Everything You Need to Know About FIBA World Cup 2014 Ahead of Knockout Rounds
After a day that saw teams throughout the FIBA World Cup ranks jockeying for strategic position, the final 16-team knockout bracket—slated to begin Saturday in Spain—has finally been set.
As expected, Team USA and Spain have emerged as the unquestioned favorites, setting up a collision course that could see the two basketball superpowers meet in the championship game a week from Sunday.
But what about the rest of the bracket? How did we get here? Who amongst the field of 24 have shown the biggest upset potential? Which team has been the biggest disappointment? Any players to keep an eye on?
Join us as we answer all these questions and more.
How Did We Get Here?
With few exceptions, the top 5 FIBA-ranked teams—the United States, Spain, Argentina, Lithuania and Greece—have fit their respective bills. Barring any major first-round upsets, we'll be seeing plenty of top-flight matchups by as early as the quarterfinals (the round of eight).
That's not to say there haven't been upsets along the way. Ukraine topping Turkey, Australia nipping Lithuania—these are just two surprise finishes that stand to have big consequences down the road.
Making things even messier, FIBA was marred Wednesday by allegations that Australia—which rested two of its key starters—intentionally threw its game against Senegal in order to secure a more favorable bracket, a move which could have profound implications once the knockout round begins.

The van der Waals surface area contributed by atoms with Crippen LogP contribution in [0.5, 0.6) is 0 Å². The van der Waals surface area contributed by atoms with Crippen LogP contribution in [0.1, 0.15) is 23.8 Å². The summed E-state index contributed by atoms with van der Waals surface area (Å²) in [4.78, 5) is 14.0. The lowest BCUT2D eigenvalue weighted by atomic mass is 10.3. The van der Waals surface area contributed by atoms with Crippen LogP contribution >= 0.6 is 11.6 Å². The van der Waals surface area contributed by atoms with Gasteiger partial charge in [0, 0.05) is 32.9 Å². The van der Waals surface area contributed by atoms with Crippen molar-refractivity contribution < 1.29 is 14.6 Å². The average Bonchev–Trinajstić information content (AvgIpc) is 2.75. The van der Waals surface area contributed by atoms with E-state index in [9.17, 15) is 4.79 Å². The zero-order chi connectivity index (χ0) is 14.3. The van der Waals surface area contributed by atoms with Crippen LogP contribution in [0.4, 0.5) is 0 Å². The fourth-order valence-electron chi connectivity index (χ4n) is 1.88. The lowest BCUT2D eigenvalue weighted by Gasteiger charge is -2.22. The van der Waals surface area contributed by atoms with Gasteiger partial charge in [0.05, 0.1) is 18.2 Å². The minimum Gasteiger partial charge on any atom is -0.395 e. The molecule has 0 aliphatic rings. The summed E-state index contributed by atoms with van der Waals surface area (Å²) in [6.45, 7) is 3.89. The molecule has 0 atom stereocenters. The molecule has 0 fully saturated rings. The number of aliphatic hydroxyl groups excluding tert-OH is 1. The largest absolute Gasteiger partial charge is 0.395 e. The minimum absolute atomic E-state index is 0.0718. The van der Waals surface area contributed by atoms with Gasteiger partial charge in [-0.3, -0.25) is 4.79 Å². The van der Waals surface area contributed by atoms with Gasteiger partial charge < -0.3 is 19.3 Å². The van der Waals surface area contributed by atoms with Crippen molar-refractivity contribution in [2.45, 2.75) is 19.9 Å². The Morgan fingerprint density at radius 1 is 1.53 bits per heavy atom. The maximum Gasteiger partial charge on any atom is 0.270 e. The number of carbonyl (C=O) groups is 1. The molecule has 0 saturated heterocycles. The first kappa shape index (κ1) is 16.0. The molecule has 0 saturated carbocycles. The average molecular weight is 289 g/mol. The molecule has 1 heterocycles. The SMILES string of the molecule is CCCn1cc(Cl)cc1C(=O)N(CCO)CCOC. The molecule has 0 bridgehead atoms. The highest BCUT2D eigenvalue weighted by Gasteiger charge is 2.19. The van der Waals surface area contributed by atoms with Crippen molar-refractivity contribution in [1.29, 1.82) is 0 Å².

We'll dive into the specifics of the bracket a bit down the line. But suffice it to say the tournament is shaping up according to plan: With the world's best looking to hurdle a handful of plucky upstarts en route to some serious hardwood fireworks.
Biggest Team USA Storylines
Slow Starts: While Thursday's thumping of Ukraine seemed up to snuff, the Americans once again stumbled clumsily out of the gate. What’s more, it’s not the first time it’s happened—slow starts have been something of an uneasy hallmark dating back to a few of the team’s pre-FIBA exhibition games.
Against teams as disciplined and mutually familiar as Spain, Greece, Brazil or Argentina, this kind of cavalier comeback will by no means be a given.
Heir Apparent: Heading into Team USA training camp, Anthony Davis was already viewed as the squad's breakout-ready star. Through five round-robin tilts, the New Orleans Pelicans star hasn't disappointed, registering 15.8 points, 6.4 rebounds and 1.8 blocks on 63 percent shooting from the floor.
Speed, Speed, Speed: With Kevin Durant and LeBron James both opting to forgo FIBA runs, Team USA has a bit of a conundrum on its hands: How, exactly, is it going to find consistent scoring?
One of Krzyzewski's answers: Use his team's peerless length and athleticism to disrupt opposing offenses and get out in transition. The results have been something of a revelation, with Team USA leading the tournament in turnovers forced.
A Rose Is Not a Rose: After looking every bit the former MVP during the team's brief training camp, Derrick Rose has struggled to find his groove through Team USA's first five games. The results: 5.4 points and 2.4 assists on a woeful 25 percent shooting from the field.
With Kyrie Irving and Stephen Curry there to help man the floor general position, Krzyzewski doesn't necessarily need Rose to be at his rust-free best. Sooner or later, though, the stiffer competition is going to call for something other than forgettable stat lines.